Now, my argument goes beyond the numbers...sure it would nice to have Ibanez smoking the ball on a daily basis or Abreu making things happen on the basepass.  But Milton Bradley has been a ticking time bomb in the early stages of the season...big surprise right?  He wasted no time getting his first suspension for throwing a fit and bumping an umpire.  As stated earlier, he has been injured quite a bit, mostly coming up limping after running a play out.  And finally, he certainly hasn't made any friends in the Chicago media, to put it lightly.  

So its pretty hard for me as a Cubs fan to sit back and say everything is going to work itself out when there is such a blatant contrast in production between the three guys that were on Chicago's offseason radar.  Although I had doubts initially about Bradley, I eventually got behind Hendry and became optimistic that Milton would finally settle down.  However, it pains me to see that my initial doubts were clearly correct.  Not to mention the fact that Jim Hendry decided to ship off perhaps the Cubs most consistent player from last year, Mark DeRosa.  But that story is for another day.  

If you compound Bradley's underachievement with Alfonso Soriano's knee issues and inconsistency at the plate, the Cubs outfield has been very disappointing.  It just goes to show you that you need players on your team that you can count on.  An elementary school kid could have looked at Bradley's track record and realized that it wasn't a good idea to scoop him up, especially for $30 Million!!  When you have Ramirez hurt and Fonso and Soto struggling, you need a consistent bat.  Ibanez and Abreu define consistency, but apparently Jim Hendry had a different plan....a plan that could end up costing the Cubs as the season moves forward.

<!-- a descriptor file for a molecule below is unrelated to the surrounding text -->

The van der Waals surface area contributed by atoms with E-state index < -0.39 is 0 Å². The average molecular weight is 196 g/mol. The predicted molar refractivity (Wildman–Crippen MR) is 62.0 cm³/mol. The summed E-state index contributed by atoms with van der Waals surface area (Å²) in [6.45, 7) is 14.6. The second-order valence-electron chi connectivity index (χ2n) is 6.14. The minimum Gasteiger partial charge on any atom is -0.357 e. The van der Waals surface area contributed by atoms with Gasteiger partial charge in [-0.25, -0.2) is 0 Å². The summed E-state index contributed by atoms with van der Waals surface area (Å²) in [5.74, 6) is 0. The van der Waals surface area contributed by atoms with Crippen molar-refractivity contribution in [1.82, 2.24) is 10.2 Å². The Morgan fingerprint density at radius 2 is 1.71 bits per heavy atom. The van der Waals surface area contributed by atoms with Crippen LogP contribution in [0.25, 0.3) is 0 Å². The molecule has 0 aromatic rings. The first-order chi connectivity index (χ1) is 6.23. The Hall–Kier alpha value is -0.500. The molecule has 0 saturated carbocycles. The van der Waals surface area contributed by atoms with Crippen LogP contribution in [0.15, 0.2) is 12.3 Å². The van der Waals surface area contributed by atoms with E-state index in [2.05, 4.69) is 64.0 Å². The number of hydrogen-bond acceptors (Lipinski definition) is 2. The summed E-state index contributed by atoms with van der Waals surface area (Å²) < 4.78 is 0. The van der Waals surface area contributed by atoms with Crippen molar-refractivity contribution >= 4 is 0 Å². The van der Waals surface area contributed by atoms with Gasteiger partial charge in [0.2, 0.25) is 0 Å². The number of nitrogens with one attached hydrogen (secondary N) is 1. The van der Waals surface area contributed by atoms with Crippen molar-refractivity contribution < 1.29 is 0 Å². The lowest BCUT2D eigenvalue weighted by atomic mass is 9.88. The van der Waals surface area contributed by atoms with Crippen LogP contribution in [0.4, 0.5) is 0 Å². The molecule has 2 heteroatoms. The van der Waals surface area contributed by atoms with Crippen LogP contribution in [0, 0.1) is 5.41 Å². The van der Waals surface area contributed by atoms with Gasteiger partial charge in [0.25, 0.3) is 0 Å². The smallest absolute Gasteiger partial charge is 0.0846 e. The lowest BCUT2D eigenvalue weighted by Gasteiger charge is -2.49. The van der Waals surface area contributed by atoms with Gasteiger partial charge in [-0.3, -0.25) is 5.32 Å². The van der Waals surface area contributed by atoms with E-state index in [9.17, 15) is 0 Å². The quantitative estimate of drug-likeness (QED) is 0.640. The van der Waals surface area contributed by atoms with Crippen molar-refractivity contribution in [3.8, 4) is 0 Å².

1. Don't forget how Hendry wisely rushed to lock up Bradley for 10MM per season for 3 years... instead of waiting out the market for players to lower their dollar demands (Abreu, Adam Dunn)

  2. While Ibanez has always been a productive bat, I don't think anyone expected him to start off the season so hot. At 37 many expected his production to taper off, and especially at the contract he signed. Making me think that Abreu would have been the better deal.

  3. last year, bradley had career highs in hrs, rbi, runs, and obp. he also tied his career high in average. all this coming in 1) a contract year, 2) at rangers ballpark in arlington (a notoriously hitters park), and 3) one of the best offensive lineups in all of baseball. as an objective observer, it seems to me someone in the cubs front office didn't do their homework. neal, do you know what did the cubs give up (draft pick wise) to sign bradley? i am just trying to think of some possible reason for such a large contract for such an average player.